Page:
In medical practice, it is important to separate those patients whose decisions, legally, merit recognition from those patients whose decisions do not. The judgment that a patient is competent to make a decision is used to make this distinction. Routine presumptions assist; for example, adults are presumed to be competent unless there is reason to overturn that presumption; for example, an otherwise competent adult admitted to hospital with non-life-threatening injuries who is unconscious is not competent to decide about treatment at that time. On the other hand, children are presumed to lack competence to consent to treatment decisions unless there is reason to overturn that presumption. As children reach their mid-teens, we often refer to them as young people, in recognition of their increasing capacity and maturity. Assessment of a young person’s stage of development and maturity can overturn the presumption against competence to make a specific decision; for example, a young person who has lived with a chronic condition since birth may be competent to make a choice about accepting treatment for the condition. If it is determined that a person is not competent to make a decision, another mechanism needs to be used for that decision to be made on that person’s behalf.

Competence and Autonomy

Competence means the ability to perform a given task, and autonomy means a self-governing person. Competence is a necessary but not a sufficient condition for an autonomous decision. Some, but not all, of the criteria for an autonomous decision may have been satisfied in deciding that the decision-maker is competent.

Even if someone has been found to be competent, he or she may be so affected by external influence or coercion or so lacking in relevant information that the autonomous character of the decision is in doubt. In one case, a young woman who was, at all times, considered to be competent, gave consent to blood transfusion. However, during each of several visits from her mother, who objected to the procedure on religious grounds, the young woman withdrew her consent. Following each visit, the young woman renewed her consent. The question was whether consent or refusal was the autonomous decision of the daughter. In human research ethics, paying participants for their participation has often provoked debate whether such payments amount to “undue influence” and so compromise the autonomy of a competent participant’s choice (Largent and Lynch 2017).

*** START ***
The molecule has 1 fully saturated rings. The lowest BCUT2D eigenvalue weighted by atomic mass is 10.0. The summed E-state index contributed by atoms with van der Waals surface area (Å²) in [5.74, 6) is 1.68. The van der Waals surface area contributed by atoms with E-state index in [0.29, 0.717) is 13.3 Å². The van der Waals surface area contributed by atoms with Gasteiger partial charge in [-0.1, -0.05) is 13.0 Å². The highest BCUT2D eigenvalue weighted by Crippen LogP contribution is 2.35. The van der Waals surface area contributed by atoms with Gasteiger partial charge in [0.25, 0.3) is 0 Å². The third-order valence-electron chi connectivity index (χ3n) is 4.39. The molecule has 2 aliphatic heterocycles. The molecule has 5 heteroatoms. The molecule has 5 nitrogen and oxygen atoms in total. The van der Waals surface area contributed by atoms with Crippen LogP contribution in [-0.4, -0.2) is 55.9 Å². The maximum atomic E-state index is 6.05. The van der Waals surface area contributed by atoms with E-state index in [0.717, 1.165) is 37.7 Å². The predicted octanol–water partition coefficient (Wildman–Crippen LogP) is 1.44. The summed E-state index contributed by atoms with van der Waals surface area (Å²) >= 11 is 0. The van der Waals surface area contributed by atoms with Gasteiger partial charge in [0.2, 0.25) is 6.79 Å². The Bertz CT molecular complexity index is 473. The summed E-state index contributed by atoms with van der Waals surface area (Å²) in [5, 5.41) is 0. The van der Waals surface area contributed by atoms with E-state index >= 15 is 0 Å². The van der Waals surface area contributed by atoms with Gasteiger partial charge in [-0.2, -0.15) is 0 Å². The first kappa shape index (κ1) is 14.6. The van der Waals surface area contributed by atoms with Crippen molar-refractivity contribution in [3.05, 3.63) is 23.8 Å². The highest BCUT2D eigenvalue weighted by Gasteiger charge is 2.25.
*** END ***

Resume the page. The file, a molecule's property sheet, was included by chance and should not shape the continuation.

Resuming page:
Relational Autonomy

Most people reach their decisions in a familial or social context. These external influences might not affect someone’s choice to the point that it is no longer autonomous. Consequently, some writers have offered an alternative model of autonomy, referred to as relational autonomy, which highlights the social context within which all individuals exist and acknowledges the emotional and embodied aspects of decision-makers (Mackenzie and Stoljar 2000).

Respect for Autonomy

In professional ethics, and particularly medical ethics, discussion of autonomy most commonly emerges as an element in the principle of respect for autonomy. In medical ethics and human research ethics, this principle requires that an autonomous decision to accept or not to accept medical treatment or to participate or not participate in a research project should be respected and followed. In medical professional ethics, increasing recognition of the principle has marked a change in medical professional practice. Of two competing ethical principles – deciding what a doctor thought was best for patients’ welfare (beneficence) and allowing patients to decide for themselves (respect for autonomy) – the latter has come to take priority in treating competent patients.


The recognition of individual choice demonstrates respect for autonomy by ensuring that persons with capacity who make autonomous decisions can express their will and expect it to be respected and acted upon.